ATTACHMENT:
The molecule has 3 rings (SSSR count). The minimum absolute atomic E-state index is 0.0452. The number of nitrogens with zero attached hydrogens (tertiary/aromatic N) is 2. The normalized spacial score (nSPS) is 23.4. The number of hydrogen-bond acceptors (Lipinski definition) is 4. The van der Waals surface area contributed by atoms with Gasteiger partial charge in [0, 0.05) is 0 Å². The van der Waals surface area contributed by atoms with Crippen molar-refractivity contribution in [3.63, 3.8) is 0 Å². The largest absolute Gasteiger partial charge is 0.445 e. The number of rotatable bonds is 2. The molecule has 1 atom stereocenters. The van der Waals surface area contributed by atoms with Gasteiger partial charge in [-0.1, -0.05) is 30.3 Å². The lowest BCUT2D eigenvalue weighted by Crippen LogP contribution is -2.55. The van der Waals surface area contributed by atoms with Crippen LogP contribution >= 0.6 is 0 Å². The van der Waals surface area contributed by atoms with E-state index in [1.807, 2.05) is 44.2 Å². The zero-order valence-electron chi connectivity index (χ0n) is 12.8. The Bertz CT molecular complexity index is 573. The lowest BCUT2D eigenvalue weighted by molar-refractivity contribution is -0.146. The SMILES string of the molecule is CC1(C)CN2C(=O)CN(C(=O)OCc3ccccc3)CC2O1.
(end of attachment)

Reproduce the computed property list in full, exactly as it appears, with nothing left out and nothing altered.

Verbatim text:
The molecule has 3 rings (SSSR count). The minimum absolute atomic E-state index is 0.0452. The number of nitrogens with zero attached hydrogens (tertiary/aromatic N) is 2. The normalized spacial score (nSPS) is 23.4. The number of hydrogen-bond acceptors (Lipinski definition) is 4. The van der Waals surface area contributed by atoms with Gasteiger partial charge in [0, 0.05) is 0 Å². The van der Waals surface area contributed by atoms with Crippen molar-refractivity contribution in [3.63, 3.8) is 0 Å². The largest absolute Gasteiger partial charge is 0.445 e. The number of rotatable bonds is 2. The molecule has 1 atom stereocenters. The van der Waals surface area contributed by atoms with Gasteiger partial charge in [-0.1, -0.05) is 30.3 Å². The lowest BCUT2D eigenvalue weighted by Crippen LogP contribution is -2.55. The van der Waals surface area contributed by atoms with Crippen LogP contribution >= 0.6 is 0 Å². The van der Waals surface area contributed by atoms with E-state index in [1.807, 2.05) is 44.2 Å². The zero-order valence-electron chi connectivity index (χ0n) is 12.8. The Bertz CT molecular complexity index is 573. The lowest BCUT2D eigenvalue weighted by molar-refractivity contribution is -0.146. The SMILES string of the molecule is CC1(C)CN2C(=O)CN(C(=O)OCc3ccccc3)CC2O1.